Postgraduates at DCAL
Building research capacity for the future
The ESRC Deafness Cognition and Language Research Centre (DCAL) includes within its mission, and its core values, a commitment to developing expertise in deafness, language and cognition among postgraduate research students. And this commitment is clear from DCAL’s postgraduate research record.
Since its foundation in 2006, DCAL staff have supervised 15 postgraduate students in the area of deafness, cognition and language. As of 2011 six of these have already earned their PhDs and another six currently working towards their doctorate are expecting to complete during 2012. DCAL is very proud of these success stories, and would be glad to welcome more students. It is important to the centre to help build capacity in the widest field of its research remit, and DCAL is especially keen to welcome junior deaf academics who will be key in developing the future research agenda.
An evolving global community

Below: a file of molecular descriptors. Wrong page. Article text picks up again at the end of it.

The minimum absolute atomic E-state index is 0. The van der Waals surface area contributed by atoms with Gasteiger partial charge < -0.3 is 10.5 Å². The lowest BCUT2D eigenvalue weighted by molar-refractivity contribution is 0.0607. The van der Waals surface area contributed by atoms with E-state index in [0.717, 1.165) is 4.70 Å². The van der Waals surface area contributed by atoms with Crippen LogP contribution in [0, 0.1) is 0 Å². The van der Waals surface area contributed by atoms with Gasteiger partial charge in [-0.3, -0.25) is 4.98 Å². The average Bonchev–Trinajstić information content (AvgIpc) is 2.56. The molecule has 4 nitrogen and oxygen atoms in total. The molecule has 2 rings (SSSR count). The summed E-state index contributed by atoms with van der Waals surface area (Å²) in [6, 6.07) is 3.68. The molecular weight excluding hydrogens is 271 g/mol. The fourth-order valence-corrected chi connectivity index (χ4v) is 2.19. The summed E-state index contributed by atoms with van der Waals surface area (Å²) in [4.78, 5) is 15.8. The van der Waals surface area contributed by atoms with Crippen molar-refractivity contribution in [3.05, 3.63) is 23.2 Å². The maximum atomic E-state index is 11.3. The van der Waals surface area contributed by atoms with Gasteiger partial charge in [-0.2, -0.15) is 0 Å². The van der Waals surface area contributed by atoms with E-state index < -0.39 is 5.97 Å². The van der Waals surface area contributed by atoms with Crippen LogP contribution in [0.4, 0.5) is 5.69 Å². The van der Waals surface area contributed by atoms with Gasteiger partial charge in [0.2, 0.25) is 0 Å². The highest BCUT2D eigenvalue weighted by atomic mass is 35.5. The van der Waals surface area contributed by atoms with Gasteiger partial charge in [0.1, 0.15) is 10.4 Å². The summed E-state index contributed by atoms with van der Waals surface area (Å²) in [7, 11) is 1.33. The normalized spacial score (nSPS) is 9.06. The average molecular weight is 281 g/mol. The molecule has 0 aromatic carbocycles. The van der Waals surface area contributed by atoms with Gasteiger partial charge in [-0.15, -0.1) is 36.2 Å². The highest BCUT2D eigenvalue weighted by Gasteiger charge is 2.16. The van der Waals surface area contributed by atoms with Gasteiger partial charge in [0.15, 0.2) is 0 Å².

DCAL research students come to DCAL from all over the world. Past and present postgraduates have hailed from the USA, Mexico, India, Greece, Australia, the Czech Republic, as well as the UK, and from a variety of backgrounds and institutions. Some have come to us after completing an undergraduate or MA or MSc degree in, linguistics, psychology, applied linguistics, deaf studies or a related field. Some have begun as research assistants, either at DCAL or working in a DCAL-related field in another institution. Since 2006, DCAL has had four trainee research assistants. These positions were created with the intention of training new young researchers so that they could begin postgraduate study at DCAL at the end of their post. In this issue we spotlight Tanya Denmark, who has recently completed her PhD, and was one of DCAL’s trainee research assistants before she started her doctoral studies. We focus on her story in the box below.